What drives a person to run the equivalent of five marathons back-to-back-to-back-to-back-to-back across a desert where the average temperature sits at 116 degrees during the summer time while also dealing with nearly three miles’ worth of elevation change?
“I am unapologetically curious, and being an athlete—not so much competing with other people, but with yourself and prior experiences or prior distances, you always get that little sliver of curiosity, that’s deep three,” said Adam Monke. “Do you think you can do that?”
Monke is no stranger to long distance competitions, running a myriad of ultra long races, but his latest endeavor might be the toughest.
Monke will run in the Badwater 135, affectionately known as “The World’s Toughest Foot Race, which spans from Badwater Basin in Death Valley, California to Whitney Portal.
The race starts 280’ below sea level and ends at 8,300’ above sea level, covering three mountain ranges over the course of 135 miles with 14,600’ cumulative vertical ascent and 6,100’ cumulative descent.
The rule in the Monke household is if it does challenge you, if it doesn’t scare you a bit or give you goosebumps, well then ‘it’s probably not worth doing.”
“It’s not that I have to run 100 miles on foot,” Monke said. “Because don’t get me wrong is not pleasant. Right. It’s not a pretty, it’s tough, hard. It’s arduous, but that’s the point.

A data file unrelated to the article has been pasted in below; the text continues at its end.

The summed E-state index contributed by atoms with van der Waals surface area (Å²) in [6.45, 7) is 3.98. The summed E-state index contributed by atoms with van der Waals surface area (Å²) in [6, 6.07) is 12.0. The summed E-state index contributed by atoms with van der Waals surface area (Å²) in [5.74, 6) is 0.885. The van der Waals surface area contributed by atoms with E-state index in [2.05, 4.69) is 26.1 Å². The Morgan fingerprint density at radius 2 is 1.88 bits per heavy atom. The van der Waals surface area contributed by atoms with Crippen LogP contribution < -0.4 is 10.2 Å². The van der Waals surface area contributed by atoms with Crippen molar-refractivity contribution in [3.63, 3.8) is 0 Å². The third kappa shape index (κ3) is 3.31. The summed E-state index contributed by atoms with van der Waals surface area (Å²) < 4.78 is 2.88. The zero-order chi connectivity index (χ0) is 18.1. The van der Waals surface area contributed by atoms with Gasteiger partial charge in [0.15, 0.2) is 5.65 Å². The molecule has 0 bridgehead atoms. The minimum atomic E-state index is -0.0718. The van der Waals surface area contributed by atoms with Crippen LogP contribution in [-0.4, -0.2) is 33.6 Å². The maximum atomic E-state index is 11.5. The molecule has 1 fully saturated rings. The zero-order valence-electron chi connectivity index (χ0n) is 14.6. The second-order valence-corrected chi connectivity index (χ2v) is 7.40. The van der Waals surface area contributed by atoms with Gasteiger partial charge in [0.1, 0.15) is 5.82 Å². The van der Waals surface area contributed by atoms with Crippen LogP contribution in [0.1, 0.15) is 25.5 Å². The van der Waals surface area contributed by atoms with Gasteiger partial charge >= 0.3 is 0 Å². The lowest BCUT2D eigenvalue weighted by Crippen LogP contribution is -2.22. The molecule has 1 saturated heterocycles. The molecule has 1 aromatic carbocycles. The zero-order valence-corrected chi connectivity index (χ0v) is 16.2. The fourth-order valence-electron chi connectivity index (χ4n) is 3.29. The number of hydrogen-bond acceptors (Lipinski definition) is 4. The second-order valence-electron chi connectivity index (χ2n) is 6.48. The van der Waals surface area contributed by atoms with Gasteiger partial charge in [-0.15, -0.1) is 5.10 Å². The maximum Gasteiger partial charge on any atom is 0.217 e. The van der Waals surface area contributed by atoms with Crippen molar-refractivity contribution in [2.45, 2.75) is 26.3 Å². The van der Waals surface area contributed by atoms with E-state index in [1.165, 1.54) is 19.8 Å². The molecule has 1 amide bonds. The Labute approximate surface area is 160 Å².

“Every time I finish one of these races, I think that’s half the award for me, but every time I finish one, I feel a little bit of that sense of accomplishment, but then above that is to do hard things, it’s good for us, right? It’s good to do hard things.”
The final push of preparation for the race started five weeks prior to the race.
“I have almost 30 100 mile finishes and they I’ve never had to train for the unknown, like this, with the heat, and all the various elements that this race offers,” Monke said.
Attempting to acclimate to the extreme desert heat while not being in a desert has been a point of emphasis for Monke during the block.
While most people tried to find air conditioning or at least shade the day the heat topped out at 110 degrees in Nebraska, Monke was getting a run in.
He set off for a light 10 mile trip—after covering 25 miles in the morning—while wearing his winter running gear.
“And I tell you under that jacket, in the heat of the day, when it was that hot, it had to be 180 degrees,” Monke said.
Finding time to fit the 150 to 180 miles typically means long runs before the sun starts the crest over the horizon. When you are trying to prep for a desert, the cool summer mornings of the Midwest won’t cut it.
So, Monke rearranged his schedule to put in some road time during the middle of the day, in addition to “countless hours” in a dry sauna.
“I find myself trying to get on being consistently comfortable with being uncomfortable,” Monke said. “And I think the more times I can do that here on the home front in the Nebraska heat, humidity, the better off I’ll be when I get to Death Valley.”
The race, with just 86 racers including 48 first-time runners like Monke, is set to begin in the evening of July 19 and run through July 21.
“I don’t know if we can ever really truly be ready to go run 135 miles in Death Valley,” Monke said. “But I guess, just keep showing up, try to find that rhythm and consistency every day and and put yourself in the best position to succeed on race day.”